Navigate Your Computer With Your Keyboard
January 2014 – by Per Christensson
Many of us have become accustomed to using a mouse to operate our computers. After all, the mouse was the original input device that made the graphical user interface possible. Still, in many cases, the good old fashioned keyboard provides a more efficient way to navigate your desktop.
Both Windows Explorer and the OS X Finder allow you to begin typing a filename to highlight the associated file on the desktop or in the active window. For example, typing "my doc" could be a quick way select a file named "My Document.docx". In Windows you can simply press "Enter" to open the selected file or folder. In OS X, pressing "Enter" (or "Return") will allow you to change the filename. You can open selected files and folders in OS X by pressing Command+O.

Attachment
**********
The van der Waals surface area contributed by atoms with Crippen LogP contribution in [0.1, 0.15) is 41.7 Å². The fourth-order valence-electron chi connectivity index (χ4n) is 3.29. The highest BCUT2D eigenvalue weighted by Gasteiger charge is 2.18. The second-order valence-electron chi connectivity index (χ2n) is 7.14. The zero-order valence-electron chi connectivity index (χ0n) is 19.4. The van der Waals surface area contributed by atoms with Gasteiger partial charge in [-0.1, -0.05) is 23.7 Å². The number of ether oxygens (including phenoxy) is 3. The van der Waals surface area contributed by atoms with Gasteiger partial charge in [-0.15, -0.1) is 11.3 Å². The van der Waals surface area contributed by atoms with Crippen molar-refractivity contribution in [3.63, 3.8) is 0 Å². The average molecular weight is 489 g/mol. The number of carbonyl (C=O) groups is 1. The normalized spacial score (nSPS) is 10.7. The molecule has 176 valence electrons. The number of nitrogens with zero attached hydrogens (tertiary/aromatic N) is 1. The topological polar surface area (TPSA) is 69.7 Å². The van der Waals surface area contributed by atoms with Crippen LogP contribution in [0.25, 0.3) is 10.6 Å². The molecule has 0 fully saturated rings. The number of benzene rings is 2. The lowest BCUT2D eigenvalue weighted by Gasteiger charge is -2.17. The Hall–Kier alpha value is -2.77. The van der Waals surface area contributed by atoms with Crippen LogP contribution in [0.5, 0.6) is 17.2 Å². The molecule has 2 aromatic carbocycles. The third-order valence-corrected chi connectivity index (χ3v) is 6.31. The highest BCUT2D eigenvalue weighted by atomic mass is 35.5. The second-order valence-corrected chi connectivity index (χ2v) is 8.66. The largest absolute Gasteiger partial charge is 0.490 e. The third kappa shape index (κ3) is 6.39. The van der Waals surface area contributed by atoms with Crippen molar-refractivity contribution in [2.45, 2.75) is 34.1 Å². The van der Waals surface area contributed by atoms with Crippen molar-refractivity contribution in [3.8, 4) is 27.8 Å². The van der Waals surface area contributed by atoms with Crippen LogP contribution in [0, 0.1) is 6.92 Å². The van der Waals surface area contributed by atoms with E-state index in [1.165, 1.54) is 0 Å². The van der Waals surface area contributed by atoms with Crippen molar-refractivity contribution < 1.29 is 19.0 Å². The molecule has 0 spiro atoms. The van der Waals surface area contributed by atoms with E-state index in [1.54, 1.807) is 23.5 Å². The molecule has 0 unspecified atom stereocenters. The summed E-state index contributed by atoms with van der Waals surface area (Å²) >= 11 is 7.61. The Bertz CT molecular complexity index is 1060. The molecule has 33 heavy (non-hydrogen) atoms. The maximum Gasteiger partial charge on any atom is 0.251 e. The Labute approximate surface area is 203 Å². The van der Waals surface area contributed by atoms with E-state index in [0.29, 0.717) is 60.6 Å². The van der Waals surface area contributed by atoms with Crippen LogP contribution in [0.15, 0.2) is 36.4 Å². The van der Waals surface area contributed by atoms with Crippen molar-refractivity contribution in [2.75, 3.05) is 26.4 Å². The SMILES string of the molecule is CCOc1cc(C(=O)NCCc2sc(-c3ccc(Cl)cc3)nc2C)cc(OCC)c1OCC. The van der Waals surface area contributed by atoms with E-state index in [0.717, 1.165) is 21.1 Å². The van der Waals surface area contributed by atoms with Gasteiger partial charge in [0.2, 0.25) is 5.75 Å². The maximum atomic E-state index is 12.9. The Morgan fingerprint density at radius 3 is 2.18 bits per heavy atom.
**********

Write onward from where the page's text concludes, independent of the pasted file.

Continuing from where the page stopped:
If you don't feel like typing filenames, you can use the arrow keys to navigate through icons on the desktop or within an open window. If you want to go up a directory (also known as opening the parent directory), you can simply press Alt+[up arrow] in Windows and Command+[up arrow] in OS X. Similarly, pressing Alt+[left arrow] (or Command+[left arrow]) will open to the previously viewed directory and Alt+[right arrow] (or Command+[right arrow]) will go forward, just like going back and forward between pages in web browser.
Finally, if you're a Windows 8 user, you can simply start typing whenever the Start Screen is displayed to display a list of available apps. For instance, typing "ca" will display the built-in apps Camera, Calendar, and Calculator. Then use the arrow keys to select the app in the list you want to open and press Enter to open it. This feature works in many Windows 8 apps as well. For example, in the Windows Store, you can simply type a name of an app and press Enter to search for it within the Store.
By using these tips along with other keyboard shortcuts, you might realize you don't need to use your mouse at all!